Thank you, your Honor. Ladies and gentlemen of the jury, there is no question that single ventricle patients who have undergone Fontan corrective surgery remain at risk for developing pulmonary arterial hypertension. Nowadays, most patients undergoing a Fontan procedure will survive into adulthood. We know this, but mortality is still estimated to increase by about 10% per decade. Based on physiologic considerations, there's a linear relationship between central venous pressure and pulmonary arterial resistance which also has been supported with clinical data. As a consequence, a mild increase in pulmonary arterial resistance needs to result in a marked increase in central venous pressure to maintain cardiac output. Consequently, low pulmonary arterial resistance is necessary to sustain adequate pulmonary blood flow at a low central venous pressure. However, central venous pressure is invariably elevated even in a well-functioning Fontan patient with an inherent risk of complications related to this chronic venous hypertension and circulatory failure. Now, let's go back a little bit. Before a cavopulmonary connection is established in patients with a univentricular heart, the single ventricle is commonly exposed to abnormal loading conditions. Therefore, the Fontan circulation is prone to fail. There is some evidence suggesting that chronic pulmonary vascular processes lead to progressive elevation of pulmonary arterial resistance, systolic and or diastolic ventricular dysfunction, obstruction of the Fontan pathway, elevated pulmonary arterial resistance. All of these can aggravate chronic systemic venous hypertension and lead to symptoms of heart failure such as ascites, peripheral edema, hepatomegaly, splenomegaly. Or they can result in specific complications related to the lymphatic system such as plastic bronchitis or protein-losing enteropathy. Now, what can be done to palliate this progressive loss of pulmonary vascular function and the normal regulatory processes that control vascular tone and reactivity in the pulmonary arterial tree? Should we do nothing? No, I don't think so. As pulmonary arterial resistance modulates pulmonary blood flow and systemic ventricular preload in Fontan patients, pulmonary vasodilators obviously should improve cardiac output. Now, you pick the way you want to look at exercise capacity. Okay, six-minute walk test, anaerobic threshold on cardiopulmonary exercise testing, peak VO2, oxygen pulp, time on exercise testing spent on the treadmill or on the bike, or an increase in cardiac index with exercise. All of those have indeed been shown to improve in a number of small trials. Now we're talking about Fontans here. You're not going to have a trial of a thousand patients. So please let's you know have appropriate expectations for these trials. Thank you, Judge.
We have heard the opening statement from the prosecuting attorney. Dr. Kay, would you care to make an opening remark?
Thank you, Your Honor. What is clear is that the pulmonary hypertension observed in Fontan-corrected univentricular patients, especially in adulthood, is not your mother's pulmonary hypertension. In the absence of a right ventricle and with pulmonary blood flow being driven by passive central venous flow, the usual pulsatile influences of cardiac output on the pulmonary vasculature and endothelium are largely absent. To examine the merits of using Group 1 PAH medications in Fontan patients, we need to look carefully at the available clinical trial evidence to determine if this is indeed a valid approach to managing these patients. In point of fact, there is only one randomized controlled trial showing efficacy on the primary endpoint for a therapy was sentin in adults with Fontans. Other trials have really failed to show efficacy in reaching the primary endpoints of the study. It is even likely that some Group 1 vasodilators may make patients worse. If these are used in the wrong type of Fontan patient, there may be a drop of systemic vascular resistance. And because of this, careful assessment is needed before considering initiating a therapy. PVR is one of the main determinants of cardiac output in the Fontan patients. The degree of elevated transpulmonary gradient in which PAH therapy would help in Fontans has really not been identified to date. Moreover, what combination of pulmonary vascular resistance, mean PA pressure or transpulmonary gradient is indicative of the patient who will likely benefit from these medications still is not clear. In summary, there are pathophysiologic situations that may support the use of pulmonary vascular dilators in patients with Fontan failure and elevated PVR, but scientific evidence is quite scarce. To date, although safe and well tolerated, there is no evidence that prophylactic pulmonary vasodilator therapy has an impact on prognosis of the entire group of Fontan patients. We intend to show that current published experience does not support proactive pulmonary vasodilator therapy in well-functioning Fontan patients with low pulmonary artery pressures in low PVR. Thank you, Your Honor.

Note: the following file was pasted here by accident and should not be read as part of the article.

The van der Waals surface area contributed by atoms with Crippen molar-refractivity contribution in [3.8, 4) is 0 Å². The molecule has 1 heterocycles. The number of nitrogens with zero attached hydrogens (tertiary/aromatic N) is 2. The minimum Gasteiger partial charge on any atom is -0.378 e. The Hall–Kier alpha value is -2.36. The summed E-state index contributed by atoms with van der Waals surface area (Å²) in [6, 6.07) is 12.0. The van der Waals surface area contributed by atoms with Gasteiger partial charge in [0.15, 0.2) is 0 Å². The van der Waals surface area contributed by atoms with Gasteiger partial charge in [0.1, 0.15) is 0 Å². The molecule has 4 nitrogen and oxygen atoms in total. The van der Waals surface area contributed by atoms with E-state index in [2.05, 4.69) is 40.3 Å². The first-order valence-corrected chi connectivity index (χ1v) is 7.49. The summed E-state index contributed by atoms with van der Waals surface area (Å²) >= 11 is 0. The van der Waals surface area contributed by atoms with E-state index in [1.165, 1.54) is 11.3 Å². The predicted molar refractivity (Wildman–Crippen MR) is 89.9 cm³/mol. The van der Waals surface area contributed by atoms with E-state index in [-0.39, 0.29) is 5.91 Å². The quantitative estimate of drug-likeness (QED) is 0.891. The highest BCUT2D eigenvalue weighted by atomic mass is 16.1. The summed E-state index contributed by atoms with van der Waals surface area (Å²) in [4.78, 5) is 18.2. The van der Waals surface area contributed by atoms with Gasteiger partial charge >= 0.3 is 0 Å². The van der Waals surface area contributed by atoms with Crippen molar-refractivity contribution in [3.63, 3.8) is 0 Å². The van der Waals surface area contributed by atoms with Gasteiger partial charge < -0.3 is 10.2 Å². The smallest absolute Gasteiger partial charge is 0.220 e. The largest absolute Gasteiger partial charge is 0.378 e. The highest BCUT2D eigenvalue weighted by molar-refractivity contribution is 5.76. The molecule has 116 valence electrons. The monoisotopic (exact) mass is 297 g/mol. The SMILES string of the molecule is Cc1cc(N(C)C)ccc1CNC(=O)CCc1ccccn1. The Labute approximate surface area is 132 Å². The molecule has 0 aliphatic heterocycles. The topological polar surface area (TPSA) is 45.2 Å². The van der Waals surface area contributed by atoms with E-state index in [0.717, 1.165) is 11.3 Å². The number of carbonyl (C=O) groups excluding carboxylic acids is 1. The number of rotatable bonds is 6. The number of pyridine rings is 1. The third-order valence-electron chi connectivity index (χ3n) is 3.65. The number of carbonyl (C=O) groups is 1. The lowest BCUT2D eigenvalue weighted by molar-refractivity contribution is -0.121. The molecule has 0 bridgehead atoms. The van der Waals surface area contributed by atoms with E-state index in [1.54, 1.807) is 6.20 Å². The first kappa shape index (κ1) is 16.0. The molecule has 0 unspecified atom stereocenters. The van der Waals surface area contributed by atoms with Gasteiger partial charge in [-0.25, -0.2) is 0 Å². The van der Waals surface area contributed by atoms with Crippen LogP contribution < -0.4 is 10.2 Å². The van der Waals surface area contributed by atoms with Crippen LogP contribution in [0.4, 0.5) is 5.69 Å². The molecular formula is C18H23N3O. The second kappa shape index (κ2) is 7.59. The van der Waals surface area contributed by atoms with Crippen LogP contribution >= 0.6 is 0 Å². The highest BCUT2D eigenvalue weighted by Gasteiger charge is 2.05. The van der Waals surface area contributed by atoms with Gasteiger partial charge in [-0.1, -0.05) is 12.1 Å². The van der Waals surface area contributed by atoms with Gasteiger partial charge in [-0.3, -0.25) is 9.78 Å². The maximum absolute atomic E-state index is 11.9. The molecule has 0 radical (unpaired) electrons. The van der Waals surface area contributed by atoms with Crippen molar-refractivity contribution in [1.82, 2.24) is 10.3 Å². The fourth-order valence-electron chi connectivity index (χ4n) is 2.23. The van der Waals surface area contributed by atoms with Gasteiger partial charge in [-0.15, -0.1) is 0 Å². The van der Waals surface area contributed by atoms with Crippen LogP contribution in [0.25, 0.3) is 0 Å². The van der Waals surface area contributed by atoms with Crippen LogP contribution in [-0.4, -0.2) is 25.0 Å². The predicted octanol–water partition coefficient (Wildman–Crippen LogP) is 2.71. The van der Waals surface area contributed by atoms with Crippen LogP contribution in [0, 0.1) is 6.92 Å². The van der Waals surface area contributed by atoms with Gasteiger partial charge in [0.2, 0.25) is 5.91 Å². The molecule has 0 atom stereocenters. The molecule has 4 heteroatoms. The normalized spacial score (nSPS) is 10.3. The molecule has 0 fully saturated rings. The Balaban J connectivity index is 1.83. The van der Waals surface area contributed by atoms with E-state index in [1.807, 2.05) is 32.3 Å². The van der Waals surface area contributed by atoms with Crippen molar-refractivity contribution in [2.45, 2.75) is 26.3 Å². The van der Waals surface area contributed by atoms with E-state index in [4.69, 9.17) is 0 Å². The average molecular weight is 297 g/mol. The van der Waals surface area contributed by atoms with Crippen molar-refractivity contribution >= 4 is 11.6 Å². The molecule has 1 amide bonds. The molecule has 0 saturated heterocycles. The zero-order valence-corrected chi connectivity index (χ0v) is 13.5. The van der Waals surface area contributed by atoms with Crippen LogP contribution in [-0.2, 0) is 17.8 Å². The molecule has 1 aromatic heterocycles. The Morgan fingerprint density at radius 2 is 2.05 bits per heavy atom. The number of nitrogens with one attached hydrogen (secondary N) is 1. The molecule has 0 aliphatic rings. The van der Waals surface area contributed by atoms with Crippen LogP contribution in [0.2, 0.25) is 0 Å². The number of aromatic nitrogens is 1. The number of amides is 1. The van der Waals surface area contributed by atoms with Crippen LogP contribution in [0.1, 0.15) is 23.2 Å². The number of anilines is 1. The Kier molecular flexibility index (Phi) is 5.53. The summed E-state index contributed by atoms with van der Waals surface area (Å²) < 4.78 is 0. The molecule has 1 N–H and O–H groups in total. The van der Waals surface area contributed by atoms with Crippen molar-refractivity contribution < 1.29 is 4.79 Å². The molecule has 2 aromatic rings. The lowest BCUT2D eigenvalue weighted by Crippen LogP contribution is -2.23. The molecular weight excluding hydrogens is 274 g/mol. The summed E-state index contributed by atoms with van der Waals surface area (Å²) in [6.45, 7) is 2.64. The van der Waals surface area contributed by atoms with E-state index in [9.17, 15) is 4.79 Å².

Thank you both for your opening remarks. We will now proceed to the evidentiary portion of the trial.